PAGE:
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How can we get students to develop independence in their learning?  Look no further than the questions we ask. 

What is the difference between asking students What are you doing?” and “What are you learning?”  The difference is in the answer. 

 

 

What are you doing?”

 Teacher:  What are you doing? 

 Student: “I’m filling in the blanks. “

 Teacher:  What are you doing?”

Student:   “I’m answering the reading comprehension exercises.”

 

What are you learning? 

Teacher:  “What are you learning?”

Student: “I’m learning how to write these verbs in the simple past.”

 

Teacher:  “What are you learning?”

Student:  “I’m learning about the weather and temperatures.”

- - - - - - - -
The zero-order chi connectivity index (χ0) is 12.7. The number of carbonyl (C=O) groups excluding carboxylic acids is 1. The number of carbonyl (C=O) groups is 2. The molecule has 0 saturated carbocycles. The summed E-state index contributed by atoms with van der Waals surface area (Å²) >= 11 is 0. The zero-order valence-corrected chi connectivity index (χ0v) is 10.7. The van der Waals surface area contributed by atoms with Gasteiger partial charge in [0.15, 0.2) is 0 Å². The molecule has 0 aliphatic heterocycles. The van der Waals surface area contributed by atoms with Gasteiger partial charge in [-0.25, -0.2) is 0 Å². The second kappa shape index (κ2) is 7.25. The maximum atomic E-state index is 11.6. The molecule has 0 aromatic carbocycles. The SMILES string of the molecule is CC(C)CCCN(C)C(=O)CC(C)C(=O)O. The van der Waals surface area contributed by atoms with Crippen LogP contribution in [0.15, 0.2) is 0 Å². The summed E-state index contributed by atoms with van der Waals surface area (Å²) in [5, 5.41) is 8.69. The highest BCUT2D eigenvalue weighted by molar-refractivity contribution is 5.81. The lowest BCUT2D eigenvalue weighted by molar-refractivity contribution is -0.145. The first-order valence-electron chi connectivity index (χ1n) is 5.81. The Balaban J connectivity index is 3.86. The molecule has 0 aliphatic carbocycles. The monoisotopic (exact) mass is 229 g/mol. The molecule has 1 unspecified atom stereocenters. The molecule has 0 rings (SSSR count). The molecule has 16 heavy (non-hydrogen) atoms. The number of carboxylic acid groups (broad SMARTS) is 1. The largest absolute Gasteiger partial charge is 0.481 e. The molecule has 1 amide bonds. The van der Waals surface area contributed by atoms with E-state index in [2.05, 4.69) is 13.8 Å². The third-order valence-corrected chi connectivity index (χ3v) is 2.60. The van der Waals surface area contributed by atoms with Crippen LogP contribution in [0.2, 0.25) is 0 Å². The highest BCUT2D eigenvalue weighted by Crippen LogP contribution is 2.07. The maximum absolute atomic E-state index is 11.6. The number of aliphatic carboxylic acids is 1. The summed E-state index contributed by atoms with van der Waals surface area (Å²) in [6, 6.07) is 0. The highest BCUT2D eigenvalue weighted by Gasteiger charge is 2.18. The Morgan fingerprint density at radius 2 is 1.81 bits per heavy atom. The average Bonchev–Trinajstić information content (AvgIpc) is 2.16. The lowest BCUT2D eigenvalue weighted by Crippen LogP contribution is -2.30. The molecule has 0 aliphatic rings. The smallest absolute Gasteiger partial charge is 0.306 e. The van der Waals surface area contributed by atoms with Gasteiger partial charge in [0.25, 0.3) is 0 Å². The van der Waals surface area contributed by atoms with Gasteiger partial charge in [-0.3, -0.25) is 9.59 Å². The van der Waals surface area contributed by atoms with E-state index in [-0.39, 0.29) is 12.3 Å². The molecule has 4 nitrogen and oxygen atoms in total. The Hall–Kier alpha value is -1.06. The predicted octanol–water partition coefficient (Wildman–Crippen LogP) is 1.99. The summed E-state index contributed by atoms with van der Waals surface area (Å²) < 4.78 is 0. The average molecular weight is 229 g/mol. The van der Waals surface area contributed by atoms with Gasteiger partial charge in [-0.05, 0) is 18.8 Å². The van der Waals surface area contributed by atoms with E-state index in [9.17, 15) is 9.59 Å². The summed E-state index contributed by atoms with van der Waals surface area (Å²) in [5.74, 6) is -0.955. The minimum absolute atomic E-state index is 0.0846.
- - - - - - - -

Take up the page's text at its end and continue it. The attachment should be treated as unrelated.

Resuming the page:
This observation was inspired by an article by Nancy Frey and Douglas Fisher  called Purpose: The Foundation for High-Quality Teaching.  When classroom observers ask K-12 students What are you doing? they put the focus on the tasks students are asked to complete. When they ask, What are you learning? students focus on the deeper purpose and the enduring understandings of the lesson.  (Link:  http://www.principals.org/Content.aspx?topic=Purpose_The_Foundation_for_High_Quality_Teaching

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